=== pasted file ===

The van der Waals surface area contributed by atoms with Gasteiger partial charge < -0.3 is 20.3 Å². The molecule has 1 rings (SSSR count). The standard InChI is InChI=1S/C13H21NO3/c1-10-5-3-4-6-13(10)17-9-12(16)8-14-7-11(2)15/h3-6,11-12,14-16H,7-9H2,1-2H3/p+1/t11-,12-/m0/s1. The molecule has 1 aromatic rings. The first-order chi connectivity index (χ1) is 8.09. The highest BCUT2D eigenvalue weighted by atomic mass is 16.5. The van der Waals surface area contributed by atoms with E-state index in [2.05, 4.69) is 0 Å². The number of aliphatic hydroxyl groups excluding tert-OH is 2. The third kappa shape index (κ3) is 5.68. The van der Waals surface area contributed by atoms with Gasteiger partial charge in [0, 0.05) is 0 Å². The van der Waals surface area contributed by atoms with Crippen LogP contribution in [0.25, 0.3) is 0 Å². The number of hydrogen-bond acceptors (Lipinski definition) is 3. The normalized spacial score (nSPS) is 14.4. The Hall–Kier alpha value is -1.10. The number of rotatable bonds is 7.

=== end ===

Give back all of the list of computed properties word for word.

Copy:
The van der Waals surface area contributed by atoms with Gasteiger partial charge < -0.3 is 20.3 Å². The molecule has 1 rings (SSSR count). The standard InChI is InChI=1S/C13H21NO3/c1-10-5-3-4-6-13(10)17-9-12(16)8-14-7-11(2)15/h3-6,11-12,14-16H,7-9H2,1-2H3/p+1/t11-,12-/m0/s1. The molecule has 1 aromatic rings. The first-order chi connectivity index (χ1) is 8.09. The highest BCUT2D eigenvalue weighted by atomic mass is 16.5. The van der Waals surface area contributed by atoms with E-state index in [2.05, 4.69) is 0 Å². The number of aliphatic hydroxyl groups excluding tert-OH is 2. The third kappa shape index (κ3) is 5.68. The van der Waals surface area contributed by atoms with Gasteiger partial charge in [0, 0.05) is 0 Å². The van der Waals surface area contributed by atoms with Crippen LogP contribution in [0.25, 0.3) is 0 Å². The number of hydrogen-bond acceptors (Lipinski definition) is 3. The normalized spacial score (nSPS) is 14.4. The Hall–Kier alpha value is -1.10. The number of rotatable bonds is 7.